Chinese of all ages appeared fit and lean. Many working class Chinese still walk or ride bicycles or perform physical labor. Most apartment buildings built decades ago lack elevators, and it’s not uncommon for their residents to climb a half dozen flights of stairs.
Tourists from all over Asia also come to China.
The people also appeared to be well-fed. China’s often-maligned one-child policy averted a humanitarian disaster by reducing the number of mouths to be fed by more than three hundred million.
For Chinese aged thirty years or younger, the days of food shortages are at most a childhood memory.
Asians were among the earliest adopters of camera phones and smartphones. In China this technology brought phone and internet connectivity to a large segment of the population for the first time. Smartphones are pervasive both in China’s cities and countryside.
Waiting for the morning bus.
Camera phones feed a seeming addiction of the Chinese to picture-taking. There were plenty of selfie sticks in use at every tourist attraction.
Older Chinese frequently wave off photographers or shield their faces, but I was invited by younger people on dozens of occasions to co-star in their selfies.
It’s common in the U.S. to see people isolated from each other by texting or earbuds. In China, smartphone cameras seemed far more often to bring people together. Some cultural trivia: The Chinese attach great significance to lucky numbers, and cellphone numbers which contain them can sell for a premium price.
Born after Mao.
If Mao’s corpse was not embalmed for public viewing in Beijing, he would be turning over in his grave at the look of the new China.
China’s income gap seems to be widening less because workers’ wages are falling than because the new prosperity has created a middle and upper class. The rising tide seems to be lifting many boats.
On the streets of downtown Shanghai, well-to-do residents drive foreign or domestic luxury cars. The same fashions appear here as in designer boutiques of Milan and Paris, and along Fifth Avenue and Rodeo drive.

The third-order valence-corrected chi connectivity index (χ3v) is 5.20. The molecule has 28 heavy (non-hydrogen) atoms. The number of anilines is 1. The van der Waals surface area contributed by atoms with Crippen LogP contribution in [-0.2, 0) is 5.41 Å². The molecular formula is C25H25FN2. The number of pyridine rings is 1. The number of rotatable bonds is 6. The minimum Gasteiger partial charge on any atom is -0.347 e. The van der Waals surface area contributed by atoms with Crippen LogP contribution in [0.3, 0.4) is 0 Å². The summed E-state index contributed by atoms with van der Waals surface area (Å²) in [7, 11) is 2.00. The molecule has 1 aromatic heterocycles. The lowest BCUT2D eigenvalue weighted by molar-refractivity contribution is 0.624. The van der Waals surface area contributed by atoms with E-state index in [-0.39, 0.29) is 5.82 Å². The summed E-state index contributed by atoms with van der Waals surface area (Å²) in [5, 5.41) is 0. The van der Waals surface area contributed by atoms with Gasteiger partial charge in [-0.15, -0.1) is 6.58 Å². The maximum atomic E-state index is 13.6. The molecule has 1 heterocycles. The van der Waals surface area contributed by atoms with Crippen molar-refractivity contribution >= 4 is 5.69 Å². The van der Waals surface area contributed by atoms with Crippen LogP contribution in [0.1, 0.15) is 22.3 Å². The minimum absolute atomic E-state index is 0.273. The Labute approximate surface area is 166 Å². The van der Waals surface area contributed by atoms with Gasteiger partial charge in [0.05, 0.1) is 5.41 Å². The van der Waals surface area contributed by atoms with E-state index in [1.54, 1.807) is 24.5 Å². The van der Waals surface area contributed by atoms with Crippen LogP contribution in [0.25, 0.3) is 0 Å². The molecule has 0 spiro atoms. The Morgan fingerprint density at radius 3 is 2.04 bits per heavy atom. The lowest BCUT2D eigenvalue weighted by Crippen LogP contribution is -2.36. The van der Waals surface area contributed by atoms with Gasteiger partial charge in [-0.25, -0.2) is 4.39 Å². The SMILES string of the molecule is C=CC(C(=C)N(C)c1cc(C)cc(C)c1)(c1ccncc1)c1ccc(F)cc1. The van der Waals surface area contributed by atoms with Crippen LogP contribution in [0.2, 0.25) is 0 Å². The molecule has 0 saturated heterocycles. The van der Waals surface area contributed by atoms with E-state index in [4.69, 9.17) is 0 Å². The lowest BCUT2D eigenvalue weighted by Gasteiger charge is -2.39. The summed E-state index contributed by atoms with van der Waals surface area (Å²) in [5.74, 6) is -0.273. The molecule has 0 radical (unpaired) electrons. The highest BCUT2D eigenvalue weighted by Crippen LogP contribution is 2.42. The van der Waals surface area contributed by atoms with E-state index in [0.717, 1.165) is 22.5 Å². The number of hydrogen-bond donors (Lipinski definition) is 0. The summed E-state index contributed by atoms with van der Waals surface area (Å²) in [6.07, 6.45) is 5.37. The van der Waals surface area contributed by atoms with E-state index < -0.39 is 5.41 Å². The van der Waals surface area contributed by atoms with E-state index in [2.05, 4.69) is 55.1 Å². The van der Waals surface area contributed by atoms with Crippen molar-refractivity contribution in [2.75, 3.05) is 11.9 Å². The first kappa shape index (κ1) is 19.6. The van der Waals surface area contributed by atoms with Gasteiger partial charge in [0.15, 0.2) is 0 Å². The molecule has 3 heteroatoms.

Smartphone always handy.
A few of China’s newly-rich have even undergone cosmetic surgery to ‘Westernize’ their features.
(Just as Westerners see Asian eyes as an icon of racial identity, Asians see Westerners’ noses… hence the Chinese slang, “Big Noses.”)
I heard also heard the word ”banana’ used as a slang label for Chinese (“yellow on the outside….”) who exchange their Asian identity for a Western one. Interesting how the language used by too such different cultures to talk about race is so similar.
Another Asian tourist.
Firearms are not the only weapons which Chinese are forbidden to own, and penalties for violators are stiff.
China shares borders with Afghanistan, Pakistan Kyrgystan, and Tajikistan, and metal detectors at public sites clearly reflects a concern with terrorism.
Still, I saw little presence of armed soldiers or militarized police.
China has a mandatory death penalty for homicide, manslaughter, rape, robbery, arson, bombings, planting of toxic substances and trafficking in dangerous drugs.
All of this gave me pause for reflection on the difference between the way Americans and Chinese set their social priorities, and the way that they evaluate trade-off’s for each.
And it makes it easy to conclude that each has something to learn from the other.
Next up: “Shanghai’s Jade Buddha Temple”
See my earlier posts from “21 Days In China”: